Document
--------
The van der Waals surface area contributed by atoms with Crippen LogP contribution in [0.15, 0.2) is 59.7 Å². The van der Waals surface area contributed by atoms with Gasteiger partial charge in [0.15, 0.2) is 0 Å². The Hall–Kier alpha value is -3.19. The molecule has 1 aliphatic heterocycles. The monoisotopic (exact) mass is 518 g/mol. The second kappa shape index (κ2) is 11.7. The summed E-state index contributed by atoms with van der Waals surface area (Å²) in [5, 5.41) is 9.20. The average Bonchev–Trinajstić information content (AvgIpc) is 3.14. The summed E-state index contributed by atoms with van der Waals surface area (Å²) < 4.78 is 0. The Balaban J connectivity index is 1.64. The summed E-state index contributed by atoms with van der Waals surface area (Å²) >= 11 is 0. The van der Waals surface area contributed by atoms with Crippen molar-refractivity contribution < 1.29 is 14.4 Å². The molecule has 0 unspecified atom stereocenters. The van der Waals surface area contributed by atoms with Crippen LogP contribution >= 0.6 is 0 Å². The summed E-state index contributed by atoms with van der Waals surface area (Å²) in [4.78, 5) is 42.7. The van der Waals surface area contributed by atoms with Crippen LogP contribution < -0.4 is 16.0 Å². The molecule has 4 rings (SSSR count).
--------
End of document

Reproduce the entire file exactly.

The van der Waals surface area contributed by atoms with Crippen LogP contribution in [0.15, 0.2) is 59.7 Å². The van der Waals surface area contributed by atoms with Gasteiger partial charge in [0.15, 0.2) is 0 Å². The Hall–Kier alpha value is -3.19. The molecule has 1 aliphatic heterocycles. The monoisotopic (exact) mass is 518 g/mol. The second kappa shape index (κ2) is 11.7. The summed E-state index contributed by atoms with van der Waals surface area (Å²) in [5, 5.41) is 9.20. The average Bonchev–Trinajstić information content (AvgIpc) is 3.14. The summed E-state index contributed by atoms with van der Waals surface area (Å²) < 4.78 is 0. The Balaban J connectivity index is 1.64. The summed E-state index contributed by atoms with van der Waals surface area (Å²) >= 11 is 0. The van der Waals surface area contributed by atoms with Crippen molar-refractivity contribution < 1.29 is 14.4 Å². The molecule has 0 unspecified atom stereocenters. The van der Waals surface area contributed by atoms with Crippen LogP contribution >= 0.6 is 0 Å². The summed E-state index contributed by atoms with van der Waals surface area (Å²) in [4.78, 5) is 42.7. The van der Waals surface area contributed by atoms with Crippen LogP contribution < -0.4 is 16.0 Å². The molecule has 4 rings (SSSR count).